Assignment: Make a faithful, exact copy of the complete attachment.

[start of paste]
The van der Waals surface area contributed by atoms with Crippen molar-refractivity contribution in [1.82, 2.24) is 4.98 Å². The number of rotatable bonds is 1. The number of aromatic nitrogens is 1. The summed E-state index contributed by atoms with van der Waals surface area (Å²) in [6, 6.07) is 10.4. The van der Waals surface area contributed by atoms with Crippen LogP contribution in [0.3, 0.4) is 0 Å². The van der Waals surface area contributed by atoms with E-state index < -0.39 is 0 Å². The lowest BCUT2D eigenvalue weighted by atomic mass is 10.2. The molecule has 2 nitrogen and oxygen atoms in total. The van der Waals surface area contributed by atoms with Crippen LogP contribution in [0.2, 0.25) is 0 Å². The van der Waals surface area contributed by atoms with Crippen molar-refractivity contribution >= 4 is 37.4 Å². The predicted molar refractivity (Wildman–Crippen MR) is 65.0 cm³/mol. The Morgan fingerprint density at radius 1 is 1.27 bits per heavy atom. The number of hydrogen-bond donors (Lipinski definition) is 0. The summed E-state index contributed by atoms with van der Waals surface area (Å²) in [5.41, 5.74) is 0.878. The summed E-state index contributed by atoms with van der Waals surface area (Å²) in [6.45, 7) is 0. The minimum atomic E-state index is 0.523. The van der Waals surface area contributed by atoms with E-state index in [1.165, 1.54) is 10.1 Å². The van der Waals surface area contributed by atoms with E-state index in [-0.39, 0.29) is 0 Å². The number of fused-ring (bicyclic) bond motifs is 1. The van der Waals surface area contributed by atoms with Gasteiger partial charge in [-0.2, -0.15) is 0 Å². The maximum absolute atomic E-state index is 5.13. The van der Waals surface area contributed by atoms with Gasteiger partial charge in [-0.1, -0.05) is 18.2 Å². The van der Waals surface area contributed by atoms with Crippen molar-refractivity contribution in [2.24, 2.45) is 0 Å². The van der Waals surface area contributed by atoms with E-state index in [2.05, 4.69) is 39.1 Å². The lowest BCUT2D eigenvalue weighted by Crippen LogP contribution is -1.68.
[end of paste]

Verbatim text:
The van der Waals surface area contributed by atoms with Crippen molar-refractivity contribution in [1.82, 2.24) is 4.98 Å². The number of rotatable bonds is 1. The number of aromatic nitrogens is 1. The summed E-state index contributed by atoms with van der Waals surface area (Å²) in [6, 6.07) is 10.4. The van der Waals surface area contributed by atoms with Crippen LogP contribution in [0.3, 0.4) is 0 Å². The van der Waals surface area contributed by atoms with E-state index < -0.39 is 0 Å². The lowest BCUT2D eigenvalue weighted by atomic mass is 10.2. The molecule has 2 nitrogen and oxygen atoms in total. The van der Waals surface area contributed by atoms with Crippen LogP contribution in [0.2, 0.25) is 0 Å². The van der Waals surface area contributed by atoms with Crippen molar-refractivity contribution >= 4 is 37.4 Å². The predicted molar refractivity (Wildman–Crippen MR) is 65.0 cm³/mol. The Morgan fingerprint density at radius 1 is 1.27 bits per heavy atom. The number of hydrogen-bond donors (Lipinski definition) is 0. The summed E-state index contributed by atoms with van der Waals surface area (Å²) in [5.41, 5.74) is 0.878. The summed E-state index contributed by atoms with van der Waals surface area (Å²) in [6.45, 7) is 0. The minimum atomic E-state index is 0.523. The van der Waals surface area contributed by atoms with E-state index in [1.165, 1.54) is 10.1 Å². The van der Waals surface area contributed by atoms with E-state index in [-0.39, 0.29) is 0 Å². The number of fused-ring (bicyclic) bond motifs is 1. The van der Waals surface area contributed by atoms with Gasteiger partial charge in [-0.2, -0.15) is 0 Å². The maximum absolute atomic E-state index is 5.13. The van der Waals surface area contributed by atoms with Gasteiger partial charge in [-0.1, -0.05) is 18.2 Å². The van der Waals surface area contributed by atoms with Crippen molar-refractivity contribution in [2.24, 2.45) is 0 Å². The van der Waals surface area contributed by atoms with E-state index in [2.05, 4.69) is 39.1 Å². The lowest BCUT2D eigenvalue weighted by Crippen LogP contribution is -1.68.